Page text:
By: Heather Hayes
You may remember the Curlew Crew’s first nest discovery in Indian Valley named “Dozer”? This curlew was initially observed napping 300m away from her nest. This anti-predator strategy is useful as it draws attention away from the few eggs laid just days before. Her nest was located in a pasture called “The Rock Garden” by locals because it was littered with rocks of varying shapes and sizes. At first glance, this appeared to be a brilliant location to camouflage a nest! Scientific evidence suggests that nesting near objects like cow patties and rocks offer curlews additional cover to thwart aerial predation. Once all four of Dozer’s eggs were laid, the pair settled in to share the lengthy, and often times treacherous, month-long incubation process.
During a nest check the following week, biologists noticed something peculiar in the distance slowly moving through the field though unable to make out what it was over the hillside.
Scrambling to a higher vantage point with binoculars in hand, the answer to this mystery was quickly revealed…
It was a massive LAND ROLLER! This agricultural implement consisting of large drums (rollers) is dragged through a field to level out high spots and push rocks into the ground to prepare the land for planting.
No amount of defensive mobbing of this “steel predator” was ever going to save Dozer’s nest.
But luckily for this pair of curlews, the rancher stepped in without hesitation and offered to designate a wide area around the nest so the land roller could easily and safely navigate past the eggs. PHEW! They were safe! For now…
After weeks of watching the parents switch successfully on and off the nest, even with a center pivot moving slowly overhead watering the field throughout the day, there was to be more trouble on the horizon for this curlew pair. As hatch day approached, Dozer flew in for her routine morning “switch” during a nest check. Upon arrival, she sat then quickly stood up, circled with her bill in the nest cup, then sat again. This behavior continued for roughly 15 minutes leading biologists to believe there may have been a freshly hatched chick or two that she was trying to accommodate underneath her.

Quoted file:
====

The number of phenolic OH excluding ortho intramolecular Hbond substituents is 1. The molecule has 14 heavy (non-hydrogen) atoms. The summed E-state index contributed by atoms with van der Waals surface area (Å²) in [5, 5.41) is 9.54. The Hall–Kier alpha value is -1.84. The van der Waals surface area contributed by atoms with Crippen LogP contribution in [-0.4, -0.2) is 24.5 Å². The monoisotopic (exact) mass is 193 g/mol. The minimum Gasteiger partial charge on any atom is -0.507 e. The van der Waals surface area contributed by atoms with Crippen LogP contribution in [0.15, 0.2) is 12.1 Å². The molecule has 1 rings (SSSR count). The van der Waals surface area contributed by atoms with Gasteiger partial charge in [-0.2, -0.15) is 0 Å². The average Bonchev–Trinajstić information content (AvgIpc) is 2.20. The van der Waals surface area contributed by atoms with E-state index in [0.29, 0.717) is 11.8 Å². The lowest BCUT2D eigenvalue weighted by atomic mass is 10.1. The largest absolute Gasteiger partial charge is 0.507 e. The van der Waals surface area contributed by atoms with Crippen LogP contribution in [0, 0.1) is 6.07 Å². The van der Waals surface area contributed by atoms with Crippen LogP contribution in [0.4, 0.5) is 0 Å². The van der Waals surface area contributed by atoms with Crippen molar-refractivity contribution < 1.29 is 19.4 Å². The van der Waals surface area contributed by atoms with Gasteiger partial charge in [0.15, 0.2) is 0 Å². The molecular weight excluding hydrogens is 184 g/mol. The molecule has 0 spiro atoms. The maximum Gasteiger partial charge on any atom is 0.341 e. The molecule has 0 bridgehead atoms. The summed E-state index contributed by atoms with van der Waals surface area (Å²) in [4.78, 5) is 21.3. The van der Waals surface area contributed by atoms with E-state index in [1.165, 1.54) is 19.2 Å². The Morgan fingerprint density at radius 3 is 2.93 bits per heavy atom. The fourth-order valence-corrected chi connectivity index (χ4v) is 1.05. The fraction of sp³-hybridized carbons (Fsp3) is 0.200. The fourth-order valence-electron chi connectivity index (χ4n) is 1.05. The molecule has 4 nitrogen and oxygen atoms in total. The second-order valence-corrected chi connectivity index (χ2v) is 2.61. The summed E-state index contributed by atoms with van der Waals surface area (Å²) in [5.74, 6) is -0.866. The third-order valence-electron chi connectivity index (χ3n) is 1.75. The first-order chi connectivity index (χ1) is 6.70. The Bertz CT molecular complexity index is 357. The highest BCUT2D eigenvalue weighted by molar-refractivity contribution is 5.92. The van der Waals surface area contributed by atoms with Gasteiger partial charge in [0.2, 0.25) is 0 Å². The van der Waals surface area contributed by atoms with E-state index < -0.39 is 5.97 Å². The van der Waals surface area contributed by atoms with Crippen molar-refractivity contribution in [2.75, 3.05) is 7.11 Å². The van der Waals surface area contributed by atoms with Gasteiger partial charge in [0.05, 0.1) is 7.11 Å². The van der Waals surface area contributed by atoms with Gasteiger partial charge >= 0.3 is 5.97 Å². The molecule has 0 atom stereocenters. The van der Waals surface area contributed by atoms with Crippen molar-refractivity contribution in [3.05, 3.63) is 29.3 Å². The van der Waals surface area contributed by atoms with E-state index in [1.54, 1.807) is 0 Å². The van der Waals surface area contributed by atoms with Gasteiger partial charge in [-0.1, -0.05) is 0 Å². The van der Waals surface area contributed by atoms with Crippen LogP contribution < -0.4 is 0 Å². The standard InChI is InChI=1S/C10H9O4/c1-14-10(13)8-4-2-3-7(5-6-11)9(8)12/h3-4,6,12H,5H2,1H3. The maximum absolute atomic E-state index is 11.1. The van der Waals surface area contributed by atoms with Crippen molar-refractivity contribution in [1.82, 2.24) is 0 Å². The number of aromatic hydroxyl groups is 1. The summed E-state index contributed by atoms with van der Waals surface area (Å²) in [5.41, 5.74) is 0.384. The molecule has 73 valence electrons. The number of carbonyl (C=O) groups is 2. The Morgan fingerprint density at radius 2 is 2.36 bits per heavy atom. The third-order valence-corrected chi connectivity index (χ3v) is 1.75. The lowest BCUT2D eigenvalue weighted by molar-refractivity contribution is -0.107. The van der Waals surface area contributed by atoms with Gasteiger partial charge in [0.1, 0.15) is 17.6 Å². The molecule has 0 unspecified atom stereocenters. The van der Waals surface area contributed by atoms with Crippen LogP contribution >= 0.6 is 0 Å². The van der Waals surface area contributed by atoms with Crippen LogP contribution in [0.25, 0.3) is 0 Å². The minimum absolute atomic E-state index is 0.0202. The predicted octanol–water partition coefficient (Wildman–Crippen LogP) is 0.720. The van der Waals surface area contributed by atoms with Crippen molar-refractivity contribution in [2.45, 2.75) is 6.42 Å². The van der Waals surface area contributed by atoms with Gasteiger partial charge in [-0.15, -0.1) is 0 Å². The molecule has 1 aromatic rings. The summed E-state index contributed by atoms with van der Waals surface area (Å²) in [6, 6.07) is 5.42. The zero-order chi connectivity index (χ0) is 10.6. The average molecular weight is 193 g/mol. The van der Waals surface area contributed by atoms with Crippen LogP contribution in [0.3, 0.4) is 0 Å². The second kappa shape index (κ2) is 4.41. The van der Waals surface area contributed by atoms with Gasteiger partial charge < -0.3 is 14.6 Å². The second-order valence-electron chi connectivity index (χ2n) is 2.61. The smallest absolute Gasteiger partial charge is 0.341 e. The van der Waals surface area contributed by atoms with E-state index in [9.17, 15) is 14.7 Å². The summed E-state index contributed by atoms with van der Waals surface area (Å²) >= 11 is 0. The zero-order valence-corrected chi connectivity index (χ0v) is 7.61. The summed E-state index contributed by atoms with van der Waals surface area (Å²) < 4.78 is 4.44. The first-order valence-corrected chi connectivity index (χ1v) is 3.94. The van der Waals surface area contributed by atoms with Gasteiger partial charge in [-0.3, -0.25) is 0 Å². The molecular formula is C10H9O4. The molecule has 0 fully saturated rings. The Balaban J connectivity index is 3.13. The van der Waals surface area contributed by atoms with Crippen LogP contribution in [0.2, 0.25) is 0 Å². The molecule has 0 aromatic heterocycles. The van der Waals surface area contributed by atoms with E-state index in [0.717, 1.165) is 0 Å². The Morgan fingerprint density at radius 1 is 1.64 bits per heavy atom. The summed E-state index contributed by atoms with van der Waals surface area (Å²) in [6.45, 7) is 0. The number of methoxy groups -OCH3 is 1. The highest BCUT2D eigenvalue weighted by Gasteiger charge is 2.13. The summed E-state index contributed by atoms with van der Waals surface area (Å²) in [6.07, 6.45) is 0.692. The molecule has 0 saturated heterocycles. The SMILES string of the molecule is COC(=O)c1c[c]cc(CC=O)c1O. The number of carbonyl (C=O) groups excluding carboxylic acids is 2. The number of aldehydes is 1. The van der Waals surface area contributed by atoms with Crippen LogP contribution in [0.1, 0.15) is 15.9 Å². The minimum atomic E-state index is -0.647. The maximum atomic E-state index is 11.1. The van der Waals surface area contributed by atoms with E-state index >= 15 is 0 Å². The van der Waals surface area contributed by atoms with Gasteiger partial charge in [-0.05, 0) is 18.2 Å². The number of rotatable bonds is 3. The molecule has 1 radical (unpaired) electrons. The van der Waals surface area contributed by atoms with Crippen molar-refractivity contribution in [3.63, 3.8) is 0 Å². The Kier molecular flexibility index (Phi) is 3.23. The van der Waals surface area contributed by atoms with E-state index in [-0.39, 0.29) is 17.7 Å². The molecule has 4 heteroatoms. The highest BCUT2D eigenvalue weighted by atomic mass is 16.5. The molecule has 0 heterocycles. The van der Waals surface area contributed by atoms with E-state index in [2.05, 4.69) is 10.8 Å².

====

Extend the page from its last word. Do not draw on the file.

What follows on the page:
But those thoughts quickly turned ominous when the male was observed scraping a new nest cup.
It appeared that the nest may have failed on the male’s watch the previous night, and researchers were witnessing the female’s initial discovery of nothing more than a few bits of broken eggshells left in the nest that morning.
After thoroughly investigating the failed nest and the surrounding area, biologists had discovered the presence of recently nested Black-billed Magpies in the shrubs along the fence line bordering the field, placing them high on the “suspected culprit list”.
Wasting no time, these determined parents re-nested a week later with another clutch of four eggs approximately 200m from their original nest cup (and thankfully the Magpies)! This new full clutch was particularly exciting because often times 2nd nest attempts have fewer eggs than the previous attempt.
Will their second attempt be successful? Will their new nest site offer them better protection from the Magpies and other lurking predators? Stay tuned for more exciting updates on Indian Valley’s celebrity curlew couple of the West Central Mountains!!